The Beauty of a Terrible Jack in the Box Taco on Christmas Day
Jack in the Box tacos are absolutely disgusting. But nestled in their greasy shell is a profound Christmas truth.
One of my best friends also happens to be the friend I’ve known the longest. I met the guy in kindergarten.
For more than forty-five years, Tom and I have been meeting on the evening of Christmas Day, after our families go to bed, to go for a walk. As boys, we talked about what we had just received for Christmas. Now we talk about everything else, although we always also make an ironic point to briefly discuss our Christmas gifts.
Tom is the funniest, gentlest, most interesting guy I know.
Every year, we stay out for hours, walking roughly the same route, but we usually grab a bite to eat too.
In high school, I once gave a class presentation, “The Healthiest — and Least Healthy — Fast Food Items,” and the deep-fried tacos from Jack in the Box came in dead last.
After that, Tom and I began stopping by the local Jack in the Box on Christmas Day Eve to get some of their infamous tacos. It helps that Jack in the Box is always the only restaurant open.
Keep in mind, eating these tacos is mostly ironic. They’re terrible for you, but I think they taste terrible too.
But in a way, I also love their taste. To me, Jack in the Box tacos are a thing of great beauty and joy, at least on Christmas Day Eve. They represent a deep and abiding friendship.
At the end of 2017, Michael and I left America to travel the world as “digital nomads.” We’ve made it home for Christmas a few times since then, but at least half the time, we’ve been in other countries, far from family and friends.
This year, for example, we’re on a Christmas cruise from Sydney, Australia, to New Zealand. Which means — to my great dismay — I missed Tom’s and my annual Christmas Day Eve walk.
Fortunately, back in the U.S., Tom took part of the walk on his own, and he live-streamed it for me. But he didn’t get a Jack in the Box taco by himself, because — let’s face it — some things are sacred.
When Michael and I left America to become nomads, one of my biggest concerns was that we’d be lonely. How in the world would we meet people?
We quickly discovered it’s much easier to make friends outside of America.
I liken expats and long-term travelers to students their first few months at university: everyone has been uprooted from their old social networks, so they’re very receptive to making new connections. But for Michael and me, even locals have been easy to befriend, at least once you get outside the tourist hubs.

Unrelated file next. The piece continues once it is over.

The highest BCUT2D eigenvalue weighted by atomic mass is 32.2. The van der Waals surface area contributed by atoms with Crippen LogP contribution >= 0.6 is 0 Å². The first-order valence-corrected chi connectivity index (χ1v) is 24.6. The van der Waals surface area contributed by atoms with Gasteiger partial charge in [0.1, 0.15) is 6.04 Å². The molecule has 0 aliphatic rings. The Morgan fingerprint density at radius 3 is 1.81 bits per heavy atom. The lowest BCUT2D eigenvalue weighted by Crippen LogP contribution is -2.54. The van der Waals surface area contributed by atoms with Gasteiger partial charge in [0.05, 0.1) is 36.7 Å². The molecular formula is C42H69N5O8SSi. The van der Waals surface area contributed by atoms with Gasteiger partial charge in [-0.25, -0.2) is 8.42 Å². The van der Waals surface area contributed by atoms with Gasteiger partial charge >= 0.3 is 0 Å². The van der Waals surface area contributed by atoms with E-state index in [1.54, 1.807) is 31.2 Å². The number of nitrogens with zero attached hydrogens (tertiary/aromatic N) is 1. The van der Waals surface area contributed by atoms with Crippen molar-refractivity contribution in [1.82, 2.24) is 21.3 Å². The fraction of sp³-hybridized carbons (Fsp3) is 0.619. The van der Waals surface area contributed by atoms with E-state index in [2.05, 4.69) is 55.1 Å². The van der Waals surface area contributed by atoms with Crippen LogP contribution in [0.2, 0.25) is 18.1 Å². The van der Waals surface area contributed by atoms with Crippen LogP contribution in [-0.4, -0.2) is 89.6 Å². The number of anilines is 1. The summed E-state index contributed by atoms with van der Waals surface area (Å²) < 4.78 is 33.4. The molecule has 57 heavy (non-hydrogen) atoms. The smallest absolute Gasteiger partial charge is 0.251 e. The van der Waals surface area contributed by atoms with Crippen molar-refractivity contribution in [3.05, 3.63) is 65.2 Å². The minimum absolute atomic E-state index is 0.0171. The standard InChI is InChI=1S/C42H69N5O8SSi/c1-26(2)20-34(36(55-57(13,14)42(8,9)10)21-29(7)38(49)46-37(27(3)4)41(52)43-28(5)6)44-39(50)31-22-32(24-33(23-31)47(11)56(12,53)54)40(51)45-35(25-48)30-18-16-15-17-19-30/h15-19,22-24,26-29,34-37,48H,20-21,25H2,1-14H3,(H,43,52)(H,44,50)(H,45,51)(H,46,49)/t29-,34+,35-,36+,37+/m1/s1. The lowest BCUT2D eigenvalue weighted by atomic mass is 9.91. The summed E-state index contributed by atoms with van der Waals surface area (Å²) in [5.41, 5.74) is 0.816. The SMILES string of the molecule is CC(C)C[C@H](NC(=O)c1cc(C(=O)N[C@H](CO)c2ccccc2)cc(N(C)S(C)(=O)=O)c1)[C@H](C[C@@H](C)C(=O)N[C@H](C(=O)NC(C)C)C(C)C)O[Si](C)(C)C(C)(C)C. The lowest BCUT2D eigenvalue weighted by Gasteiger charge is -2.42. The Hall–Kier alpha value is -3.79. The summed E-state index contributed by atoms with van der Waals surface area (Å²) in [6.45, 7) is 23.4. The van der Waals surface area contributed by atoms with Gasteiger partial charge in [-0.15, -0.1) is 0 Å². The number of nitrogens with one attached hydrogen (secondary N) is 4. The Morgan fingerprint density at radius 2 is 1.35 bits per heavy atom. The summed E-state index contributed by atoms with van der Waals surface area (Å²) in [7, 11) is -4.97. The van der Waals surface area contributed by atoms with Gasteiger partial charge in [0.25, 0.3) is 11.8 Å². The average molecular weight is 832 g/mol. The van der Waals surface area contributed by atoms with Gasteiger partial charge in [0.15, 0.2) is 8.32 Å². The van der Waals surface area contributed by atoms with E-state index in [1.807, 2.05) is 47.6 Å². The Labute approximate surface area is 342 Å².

When we left America, I also worried that I’d lose touch with my existing friends back home. Ironically, nomading — and growing older — has actually strengthened many of these friendships, like the one I have with Tom. I don’t ever take them for granted now.
Which may be why, like those terrible Jack-in-the-Box tacos, being away from home for another Christmas leaves a seriously bad taste in my mouth.
My father died earlier this year. He was ninety-four years old, and he had expressed many times in the past few years how he had led a good life and was ready to die.
The truth is, I most vividly remember him forty years ago, when he was in his mid-fifties. It was after my brother and I had grown up and left for college, but before my mother got sick and died from early-onset Alzheimer’s. Back then, my parents were both still fit and active — and so vibrant. They quickly embraced their newfound “freedom,” spending time with friends and family, but also traveling the world.
My dad was exactly the age I am now.
I love my life as a nomad, and the last six years traveling the world with Michael have been among the best of my life. But at the same time, you can’t have everything in life. You have to choose. And whatever you choose, you don’t get to keep it for long.
Forty years from yesterday, if I’m very, very lucky, I’ll be up too late, sharing a terrible Jack in the Box taco with my old friend Tom.
Whether that night happens or not, I know I only have so many terrible Christmas Day Eve Jack in the Box tacos left.
This Christmas, I’m reminded — and I’m reminding you — that they’re so beautiful, the precious Jack in the Box tacos of our lives.
Don’t take them for granted. Savor every greasy, terrible bite.
Brent Hartinger is a screenwriter and author. Check out my new newsletter about my books and movies at www.BrentHartinger.com.